May 2016 - Wild About Birds 

Male siskin 31st March 2016 - photo with thanks to Dominic Gwilliam-Bell


It is April, and today was sunny and relatively warm, with little wind, and I watched a number of queen bees, recently emerged from hibernation, flying and taking the opportunity to collect pollen and nectar from early flowering plants. A few days ago our television watching was disturbed when, our dog Max, found a queen hornet walking on the lounge carpet. I managed to remove it quickly before he stomped on it with his paws, thinking it was a play thing.

The first Sunday in April, I found our dog, Ben, in the garden standing guard over two feathery scraps on the ground. He looked at me, wagged his tail, looked at the scraps on the ground again and just waited. I went to see what they were, and was astonished to find two gold crests, a male and a female, gasping for breath. They must have both flown into the window, and knocked themselves out. I hurriedly took them away from Ben, and put them in a cage covered with a towel, hoping against all odds that they would recover.  An hour later I gingerly removed the towel, and to my delight found both recovered and flying round the cage. Once released they flew happily away. I had never knowingly seen a gold crest before and was delighted to have such a happy ending of what could have been a disaster.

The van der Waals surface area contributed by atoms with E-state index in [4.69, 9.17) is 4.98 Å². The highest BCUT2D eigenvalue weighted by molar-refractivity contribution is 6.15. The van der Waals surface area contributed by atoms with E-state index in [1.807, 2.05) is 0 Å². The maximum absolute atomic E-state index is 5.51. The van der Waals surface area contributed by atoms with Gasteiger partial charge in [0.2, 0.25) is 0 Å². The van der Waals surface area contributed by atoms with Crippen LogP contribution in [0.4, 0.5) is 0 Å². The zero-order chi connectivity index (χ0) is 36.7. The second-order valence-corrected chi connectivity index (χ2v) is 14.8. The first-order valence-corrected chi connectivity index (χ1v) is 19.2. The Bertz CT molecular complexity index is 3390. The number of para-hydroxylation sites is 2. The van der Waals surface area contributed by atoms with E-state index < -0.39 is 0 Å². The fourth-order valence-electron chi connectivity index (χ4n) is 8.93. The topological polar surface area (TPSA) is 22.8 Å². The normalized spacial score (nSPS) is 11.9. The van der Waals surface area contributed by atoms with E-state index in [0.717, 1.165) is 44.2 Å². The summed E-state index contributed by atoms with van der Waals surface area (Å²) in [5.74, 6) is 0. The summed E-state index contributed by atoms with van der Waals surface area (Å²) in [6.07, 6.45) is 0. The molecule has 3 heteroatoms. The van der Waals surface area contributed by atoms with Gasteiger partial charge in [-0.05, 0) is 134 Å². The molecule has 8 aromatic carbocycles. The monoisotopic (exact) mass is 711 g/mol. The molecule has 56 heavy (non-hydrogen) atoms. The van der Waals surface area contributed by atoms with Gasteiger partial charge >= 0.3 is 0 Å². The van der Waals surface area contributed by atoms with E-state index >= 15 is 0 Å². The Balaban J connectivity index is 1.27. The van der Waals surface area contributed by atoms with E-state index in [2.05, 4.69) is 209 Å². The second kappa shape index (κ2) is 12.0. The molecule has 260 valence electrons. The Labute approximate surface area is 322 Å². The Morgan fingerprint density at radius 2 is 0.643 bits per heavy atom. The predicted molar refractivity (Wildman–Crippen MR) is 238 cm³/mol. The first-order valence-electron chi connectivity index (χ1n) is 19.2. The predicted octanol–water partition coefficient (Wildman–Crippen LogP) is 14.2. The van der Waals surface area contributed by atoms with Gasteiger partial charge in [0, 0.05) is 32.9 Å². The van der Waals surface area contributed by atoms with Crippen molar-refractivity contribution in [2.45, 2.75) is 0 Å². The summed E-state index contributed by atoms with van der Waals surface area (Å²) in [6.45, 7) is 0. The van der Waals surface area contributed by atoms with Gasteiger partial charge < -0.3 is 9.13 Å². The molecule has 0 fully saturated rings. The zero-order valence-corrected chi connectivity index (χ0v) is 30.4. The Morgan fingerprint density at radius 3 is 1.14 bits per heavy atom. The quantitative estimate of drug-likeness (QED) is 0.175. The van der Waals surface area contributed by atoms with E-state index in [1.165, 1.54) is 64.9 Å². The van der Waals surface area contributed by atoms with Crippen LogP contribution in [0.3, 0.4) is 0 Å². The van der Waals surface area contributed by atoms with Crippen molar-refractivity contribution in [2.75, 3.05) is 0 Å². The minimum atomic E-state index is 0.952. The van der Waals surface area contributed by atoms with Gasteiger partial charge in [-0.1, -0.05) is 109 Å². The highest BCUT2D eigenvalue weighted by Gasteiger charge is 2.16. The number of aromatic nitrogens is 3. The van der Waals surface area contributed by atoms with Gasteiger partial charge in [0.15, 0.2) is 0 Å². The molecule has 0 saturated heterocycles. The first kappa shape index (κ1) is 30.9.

For a number of weeks now Dominic Gwilliam-Bell's garden has had several siskins in his garden, feeding on the niger seed and sunflower hearts he puts out for the wild birds. Siskins are delicate little finches; the male is a pale yellow/green with streaked back, black cap and bib, bright greenish dace and breast, with some black streaky markings towards the belly; the female is greyer, less yellow, and paler yellow bar on the wing. Normally after spring they fly off back to the woodlands where they feed in the tree tops. Photos of male and female siskins have been included in the Wild about Bawburgh Photo Gallery. Thanks Dom.

Jenny Press has had her own  'bird experience' in her garden this April. She watched a full blown beak and claw fight between two male blackbirds. Blackbirds get very territorial at this time of year, and one of the blackbirds seemed to be a seasoned fighter. The other had no chance. Photos of this fight, difficult to take due to high action, are also included in the Wild about Bawburgh Photo Gallery. Thanks Jenny.

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